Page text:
aA
aA
aA
aA
aA
aA
Commentary Critical and Explanatory on the Whole Bible
« Prev Chapter 30 Next »

PSALM 30

Ps 30:1-12. Literally, "A Psalm-Song"—a composition to be sung with musical instruments, or without them—or, "Song of the dedication," &c. specifying the particular character of the Psalm. Some suppose that of David should be connected with the name of the composition, and not with "house"; and refer for the occasion to the selection of a site for the temple (1Ch 21:26-30; 22:1). But "house" is never used absolutely for the temple, and "dedication" does not well apply to such an occasion. Though the phrase in the Hebrew, "dedication of the house of David," is an unusual form, yet it is equally unusual to disconnect the name of the author and the composition. As a "dedication of David's house" (as provided, De 20:5), the scope of the Psalm well corresponds with the state of repose and meditation on his past trials suited to such an occasion (2Sa 5:11; 7:2). For beginning with a celebration of God's delivering favor, in which he invites others to join, he relates his prayer in distress, and God's gracious and prompt answer.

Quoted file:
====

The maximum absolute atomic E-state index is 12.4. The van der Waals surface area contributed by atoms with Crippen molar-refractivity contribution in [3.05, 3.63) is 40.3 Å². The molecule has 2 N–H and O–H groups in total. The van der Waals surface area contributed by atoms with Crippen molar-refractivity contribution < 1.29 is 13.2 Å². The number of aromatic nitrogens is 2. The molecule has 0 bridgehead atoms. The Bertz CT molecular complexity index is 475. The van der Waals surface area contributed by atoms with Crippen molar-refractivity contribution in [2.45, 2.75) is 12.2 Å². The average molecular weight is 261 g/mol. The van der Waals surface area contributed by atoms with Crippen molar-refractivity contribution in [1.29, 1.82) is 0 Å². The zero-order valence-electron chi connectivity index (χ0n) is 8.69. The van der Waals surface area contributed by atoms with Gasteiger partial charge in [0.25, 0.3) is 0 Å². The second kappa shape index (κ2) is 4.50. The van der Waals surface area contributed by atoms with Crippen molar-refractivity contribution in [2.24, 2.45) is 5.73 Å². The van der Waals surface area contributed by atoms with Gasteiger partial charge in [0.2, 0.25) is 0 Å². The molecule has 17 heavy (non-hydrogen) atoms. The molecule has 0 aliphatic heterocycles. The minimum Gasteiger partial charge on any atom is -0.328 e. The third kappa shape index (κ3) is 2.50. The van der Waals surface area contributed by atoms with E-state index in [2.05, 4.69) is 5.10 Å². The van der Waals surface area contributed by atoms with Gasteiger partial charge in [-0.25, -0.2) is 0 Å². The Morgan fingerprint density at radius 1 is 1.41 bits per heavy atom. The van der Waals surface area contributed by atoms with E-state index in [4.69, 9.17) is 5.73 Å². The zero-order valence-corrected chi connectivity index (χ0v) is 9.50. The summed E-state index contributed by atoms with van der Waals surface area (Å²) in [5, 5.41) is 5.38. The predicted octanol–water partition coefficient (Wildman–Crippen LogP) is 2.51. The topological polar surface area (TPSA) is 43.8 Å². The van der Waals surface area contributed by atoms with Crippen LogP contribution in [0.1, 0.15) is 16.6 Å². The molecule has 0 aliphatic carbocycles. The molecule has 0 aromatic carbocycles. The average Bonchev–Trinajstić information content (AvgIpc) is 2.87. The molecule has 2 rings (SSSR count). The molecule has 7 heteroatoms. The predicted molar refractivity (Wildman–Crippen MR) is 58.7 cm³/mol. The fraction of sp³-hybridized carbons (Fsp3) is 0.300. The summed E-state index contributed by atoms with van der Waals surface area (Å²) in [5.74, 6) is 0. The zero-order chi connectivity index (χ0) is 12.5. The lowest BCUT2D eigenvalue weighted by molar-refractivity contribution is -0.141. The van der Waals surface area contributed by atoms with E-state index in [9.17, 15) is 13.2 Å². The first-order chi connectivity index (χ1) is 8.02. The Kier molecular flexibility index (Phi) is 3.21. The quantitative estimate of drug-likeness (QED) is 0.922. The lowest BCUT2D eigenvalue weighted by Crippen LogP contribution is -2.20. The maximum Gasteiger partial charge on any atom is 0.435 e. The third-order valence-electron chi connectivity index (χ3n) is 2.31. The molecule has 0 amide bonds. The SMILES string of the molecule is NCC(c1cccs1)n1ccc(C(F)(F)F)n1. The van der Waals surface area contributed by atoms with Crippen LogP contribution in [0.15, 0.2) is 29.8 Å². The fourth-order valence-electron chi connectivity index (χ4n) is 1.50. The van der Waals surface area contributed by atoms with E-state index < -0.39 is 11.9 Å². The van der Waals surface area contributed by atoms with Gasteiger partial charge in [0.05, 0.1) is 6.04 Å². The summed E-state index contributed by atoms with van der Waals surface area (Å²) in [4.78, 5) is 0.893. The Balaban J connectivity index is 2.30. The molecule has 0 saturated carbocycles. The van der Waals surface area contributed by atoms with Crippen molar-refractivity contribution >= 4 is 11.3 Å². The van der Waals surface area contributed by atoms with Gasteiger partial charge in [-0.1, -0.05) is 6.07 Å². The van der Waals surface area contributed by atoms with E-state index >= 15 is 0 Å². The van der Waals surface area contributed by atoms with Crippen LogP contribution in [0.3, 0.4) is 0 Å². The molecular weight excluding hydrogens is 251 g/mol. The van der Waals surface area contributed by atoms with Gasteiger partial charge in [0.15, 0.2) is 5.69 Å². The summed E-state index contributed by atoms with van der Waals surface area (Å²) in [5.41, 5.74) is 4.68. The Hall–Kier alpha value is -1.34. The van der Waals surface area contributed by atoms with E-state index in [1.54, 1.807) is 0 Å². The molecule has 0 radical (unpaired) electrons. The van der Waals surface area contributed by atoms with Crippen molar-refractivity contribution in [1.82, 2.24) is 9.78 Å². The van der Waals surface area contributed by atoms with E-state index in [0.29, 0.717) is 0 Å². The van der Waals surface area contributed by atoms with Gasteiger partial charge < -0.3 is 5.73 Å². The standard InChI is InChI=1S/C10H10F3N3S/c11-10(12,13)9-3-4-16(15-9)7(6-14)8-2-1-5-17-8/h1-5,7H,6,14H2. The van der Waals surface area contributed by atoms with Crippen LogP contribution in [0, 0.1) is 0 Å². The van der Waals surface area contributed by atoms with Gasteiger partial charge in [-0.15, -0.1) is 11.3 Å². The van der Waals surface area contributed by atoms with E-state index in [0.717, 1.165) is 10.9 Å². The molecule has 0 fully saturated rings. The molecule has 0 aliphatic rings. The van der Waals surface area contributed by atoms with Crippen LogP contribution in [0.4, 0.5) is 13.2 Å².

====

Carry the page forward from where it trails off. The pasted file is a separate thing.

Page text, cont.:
1. lifted me up—as one is drawn from a well (Ps 40:2).

2. healed me—Affliction is often described as disease (Ps 6:2; 41:4; 107:20), and so relief by healing.

3. The terms describe extreme danger.

soul—or, "myself."

grave—literally, "hell," as in Ps 16:10.

hast kept me … pit—quickened or revived me from the state of dying (compare Ps 28:1).

4. remembrance—the thing remembered or memorial.

holiness—as the sum of God's perfections (compare Ps 22:3), used as name (Ex 3:15; Ps 135:13).

5. Relatively, the longest experience of divine anger by the pious is momentary. These precious words have consoled millions.

6, 7. What particular prosperity is meant we do not know; perhaps his accession to the throne. In his self-complacent elation he was checked by God's hiding His face (compare Ps 22:24; 27:9).

7. troubled—confounded with fear (Ps 2:5).

8-11. As in Ps 6:5; 88:10; Isa 38:18, the appeal for mercy is based on the destruction of his agency in praising God here, which death would produce. The terms expressing relief are poetical, and not to be pressed, though "dancing" is the translation of a word which means a lute, whose cheerful notes are contrasted with mourning, or (Am 5:16) wailing.

11. sackcloth—was used, even by kings, in distress (1Ch 21:16; Isa 37:1) but "gladness," used for a garment, shows the language to be figurative.

12. Though "my" is supplied before "glory" it is better as in Ps 16:9, to receive it as used for tongue, the organ of praise. The ultimate end of God's mercies to us is our praise to Him.

« Prev Chapter 30 Next »

Advertisements


| Define | Popups: Login | Register | Prev Next | Help |